President Obama sent to the Senate Feb. 10 for ratification the following two international agreements.

Export Financing. The United Nations Convention on the Assignment of Receivables in International Trade, which was concluded in December 2001 and signed by the U.S. two years later, facilitates the use of cross-border receivables financing by (a) recognizing the legal effectiveness of a wide variety of modern receivables financing practices, (b) overriding certain contractual obstacles to receivables financing, and (c) providing clear, uniform conflict-of-laws rules to determine which country's domestic law governs priority as between the assignee of a receivable and competing claimants. A statement from the president said that widespread ratification of this convention would help U.S. companies, especially small and medium-sized enterprises, obtain much-needed working capital financing from U.S. banks and other lenders to export goods.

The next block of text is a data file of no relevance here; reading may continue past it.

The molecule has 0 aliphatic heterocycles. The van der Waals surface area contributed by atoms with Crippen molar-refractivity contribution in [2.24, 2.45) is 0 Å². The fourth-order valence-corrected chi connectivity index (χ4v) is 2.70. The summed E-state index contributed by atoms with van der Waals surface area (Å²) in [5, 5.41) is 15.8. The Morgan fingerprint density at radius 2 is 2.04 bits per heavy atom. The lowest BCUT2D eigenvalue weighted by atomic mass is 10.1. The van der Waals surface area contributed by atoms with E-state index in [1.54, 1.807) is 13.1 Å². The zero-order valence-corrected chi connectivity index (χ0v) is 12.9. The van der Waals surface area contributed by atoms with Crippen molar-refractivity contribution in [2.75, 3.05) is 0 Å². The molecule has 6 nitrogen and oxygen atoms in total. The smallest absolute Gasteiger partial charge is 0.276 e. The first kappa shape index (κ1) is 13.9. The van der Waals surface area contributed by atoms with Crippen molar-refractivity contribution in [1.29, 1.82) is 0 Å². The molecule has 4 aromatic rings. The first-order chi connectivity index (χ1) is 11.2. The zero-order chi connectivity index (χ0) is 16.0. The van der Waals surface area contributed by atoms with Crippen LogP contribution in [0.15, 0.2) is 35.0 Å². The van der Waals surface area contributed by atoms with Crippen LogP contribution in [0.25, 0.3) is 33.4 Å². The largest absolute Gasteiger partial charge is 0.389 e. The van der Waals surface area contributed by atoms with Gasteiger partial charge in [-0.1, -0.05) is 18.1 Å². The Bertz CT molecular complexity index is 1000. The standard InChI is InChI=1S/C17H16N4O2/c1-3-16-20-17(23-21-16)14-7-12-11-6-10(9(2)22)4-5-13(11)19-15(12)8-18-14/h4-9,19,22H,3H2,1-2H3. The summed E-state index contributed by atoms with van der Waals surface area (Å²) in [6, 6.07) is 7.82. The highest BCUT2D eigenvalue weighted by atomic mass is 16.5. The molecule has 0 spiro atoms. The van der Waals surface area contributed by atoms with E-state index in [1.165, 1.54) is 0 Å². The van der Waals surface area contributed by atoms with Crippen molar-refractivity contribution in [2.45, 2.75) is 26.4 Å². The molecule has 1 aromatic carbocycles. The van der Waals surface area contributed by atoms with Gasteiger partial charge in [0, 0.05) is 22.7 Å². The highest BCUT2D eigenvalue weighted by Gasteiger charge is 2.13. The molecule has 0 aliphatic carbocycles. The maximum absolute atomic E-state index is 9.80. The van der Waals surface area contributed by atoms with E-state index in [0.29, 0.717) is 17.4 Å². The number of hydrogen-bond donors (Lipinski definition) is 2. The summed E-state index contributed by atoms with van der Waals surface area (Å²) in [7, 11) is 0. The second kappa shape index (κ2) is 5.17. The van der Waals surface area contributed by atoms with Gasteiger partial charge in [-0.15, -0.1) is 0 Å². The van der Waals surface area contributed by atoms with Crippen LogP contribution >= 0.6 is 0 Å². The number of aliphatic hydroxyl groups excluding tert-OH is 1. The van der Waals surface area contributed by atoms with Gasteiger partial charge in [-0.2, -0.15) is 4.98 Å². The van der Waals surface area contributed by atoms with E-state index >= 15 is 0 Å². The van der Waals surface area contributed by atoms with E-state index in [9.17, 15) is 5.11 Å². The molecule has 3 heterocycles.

Electronic Communications. The UN Convention on the Use of Electronic Communications in International Contracts, which was concluded in November 2005 and entered into force March 1, 2013, sets rules validating and facilitating the use of electronic communications in international business transactions. The president said this convention will promote legal uniformity and predictability, and thereby lower costs, for U.S. businesses engaged in electronic commerce. Accession by the U.S. should encourage other countries to become parties as well, the president added, and having a greater number of parties should facilitate electronic commerce across borders.


Cookie Consent

We use cookies on our website. By continuing to use our website, you agree to the Privacy Policy and Terms of Use.